The Poor Will Always Be with You, but You Will Not Always Have Me.
Jesus said, “The poor will always be with you, but you will not always have me” (Matthew 26:11) The poor are among us; they have always been among us. Since the beginning of civilization poverty has been rampant, not due to their own happenstances. The Old Testament continually exhorts us to provide for the poor, by allowing those less fortunate to glean the edges of the fields and by offering them shelter, because it is clear that their misfortune is just that, misfortune. We live in a fallen world. People are poor and today 25,000 of them will die of hunger or hunger-related causes (United Nations).
We know that God provides, but we cannot know the scope of His plan for us. While he was able to provide for the people of Judea while he was walking the earth, he entrusted the care of the poor to us, His followers, after he was gone. Somehow we have forgotten this mission, and from this we have ceased to be His followers and remain only those He has saved. Malcom Muggeridge says that, “The depravity of man is at the same time the most empirically verifiable fact even as it is the most intellectually resisted.” We do not want to be called depraved. We want to live up to what Jesus has called for us, but somehow we are sidetracked. We are deceived, thinking that somehow God helps those who help themselves—but He wants us to help everyone. A pastor once said that a woman came up to him after service and asked him to pray for someone to come into her friend’s life to talk to him about Jesus. He said no, he would not pray for that. She was indignant and demanded to know why, and he would not pray for someone new when he had someone right in front of him to do God’s will.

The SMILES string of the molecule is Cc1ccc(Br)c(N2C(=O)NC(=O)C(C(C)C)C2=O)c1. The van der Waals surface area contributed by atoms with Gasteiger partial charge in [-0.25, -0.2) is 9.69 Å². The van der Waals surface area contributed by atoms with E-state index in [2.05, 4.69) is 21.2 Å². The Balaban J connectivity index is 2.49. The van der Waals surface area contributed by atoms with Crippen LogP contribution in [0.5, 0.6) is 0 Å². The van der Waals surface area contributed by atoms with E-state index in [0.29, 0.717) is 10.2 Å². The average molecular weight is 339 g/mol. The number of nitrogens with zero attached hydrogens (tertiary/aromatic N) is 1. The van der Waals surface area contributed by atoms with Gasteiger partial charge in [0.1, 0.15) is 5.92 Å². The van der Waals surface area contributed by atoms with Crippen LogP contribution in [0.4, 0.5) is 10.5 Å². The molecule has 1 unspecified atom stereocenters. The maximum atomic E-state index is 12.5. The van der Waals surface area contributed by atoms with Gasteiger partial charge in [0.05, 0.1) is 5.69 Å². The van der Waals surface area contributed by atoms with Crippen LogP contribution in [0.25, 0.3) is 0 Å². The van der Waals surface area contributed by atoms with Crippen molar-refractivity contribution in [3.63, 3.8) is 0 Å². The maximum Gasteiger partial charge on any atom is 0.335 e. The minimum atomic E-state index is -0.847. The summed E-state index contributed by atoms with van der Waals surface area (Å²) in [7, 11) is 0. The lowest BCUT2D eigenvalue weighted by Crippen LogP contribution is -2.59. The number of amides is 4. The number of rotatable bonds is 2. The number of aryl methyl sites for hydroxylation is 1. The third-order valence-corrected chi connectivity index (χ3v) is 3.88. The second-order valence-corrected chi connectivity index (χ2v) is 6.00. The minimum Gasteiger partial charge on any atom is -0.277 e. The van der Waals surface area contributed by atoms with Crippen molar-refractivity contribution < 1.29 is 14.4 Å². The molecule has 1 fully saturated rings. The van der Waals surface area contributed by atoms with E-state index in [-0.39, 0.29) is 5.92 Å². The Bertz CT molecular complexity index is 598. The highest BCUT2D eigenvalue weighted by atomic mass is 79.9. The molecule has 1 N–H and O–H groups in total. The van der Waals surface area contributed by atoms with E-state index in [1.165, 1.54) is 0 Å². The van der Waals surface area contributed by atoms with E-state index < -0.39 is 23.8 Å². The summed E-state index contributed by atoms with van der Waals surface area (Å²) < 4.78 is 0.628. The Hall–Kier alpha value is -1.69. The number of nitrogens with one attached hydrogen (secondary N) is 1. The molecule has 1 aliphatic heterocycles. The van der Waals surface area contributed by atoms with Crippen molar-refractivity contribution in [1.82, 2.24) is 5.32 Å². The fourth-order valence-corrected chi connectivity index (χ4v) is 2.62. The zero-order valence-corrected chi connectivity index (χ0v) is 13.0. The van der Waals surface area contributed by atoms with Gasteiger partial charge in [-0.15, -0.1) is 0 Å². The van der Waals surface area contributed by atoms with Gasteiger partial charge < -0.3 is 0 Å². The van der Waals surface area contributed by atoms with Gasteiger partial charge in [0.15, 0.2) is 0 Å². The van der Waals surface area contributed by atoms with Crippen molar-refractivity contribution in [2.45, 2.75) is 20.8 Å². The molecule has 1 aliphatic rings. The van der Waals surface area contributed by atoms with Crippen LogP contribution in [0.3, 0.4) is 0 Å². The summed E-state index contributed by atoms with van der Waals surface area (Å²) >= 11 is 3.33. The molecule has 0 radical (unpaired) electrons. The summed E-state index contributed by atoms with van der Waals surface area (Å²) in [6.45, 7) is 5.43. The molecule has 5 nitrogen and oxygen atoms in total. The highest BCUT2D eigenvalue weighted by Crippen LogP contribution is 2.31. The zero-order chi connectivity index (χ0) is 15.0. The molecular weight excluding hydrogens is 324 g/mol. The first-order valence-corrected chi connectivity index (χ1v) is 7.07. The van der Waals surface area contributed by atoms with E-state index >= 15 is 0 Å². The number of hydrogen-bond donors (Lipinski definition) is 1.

Too often we’re mulled into thinking in terms of our own little world. Like Matt Maher’s song “In my own little world it hardly ever rains/I’ve never gone hungry, always felt safe/I got money in my pocket/shoes on my feet/in my own little world/population me” The world continually tells us that if we care for ourselves, we will be fine. But this notion disregards the two greatest commands given by Jesus: “‘Love the Lord your God with all your heart and with all your soul and with all your mind.” This is the first and greatest commandment. 39 And the second is like it: ‘Love your neighbor as yourself.” All the Law and the Prophets hang on these two commandments.” (Matthew 22:27-40). We honor Him by our service to others, as he has saved us and provided for us. Poverty is the great destroyer of hope, but our God can do miraculous things—our God brings hope to the hopeless and love to the forgotten.
This is why our mission to Ukraine is so important. Despite the continual spiritual warfare, we are here, present for fellowship and honoring Christ in our work. We are doing His will among the people of Ukraine by assisting the missionaries already there. We are allowing the Spirit to lead our group to do His Will.
We pray for a spirit of humility, that we might consider others as better than ourselves, and may look to the interests of others before our own. May we strive for the mind of Christ. Amen.
May God bless you with discomfort.
Discomfort at easy answers, half truths, and superficial relationship, so t hat you may live deep within you heart. Amen
May God bless you with anger.
Anger at injustice, oppression and exploitation of people, so that you may work for justice, freedom and peace. Amen.
May God bless you with tears.
Tears to shed for those who suffer from pain, rejection, starvation and war, so that you may reach out your hand to comfort them and turn their pain to joy. Amen.
May God bless you with foolishness.
Enough foolishness to believe that you can make a difference in the world, so that you can do what others claim cannot be done. Amen.
And may the blessing of God, who creates, redeems and sanctifies, be upon you and all you love and pray for this day, and forever more. Amen.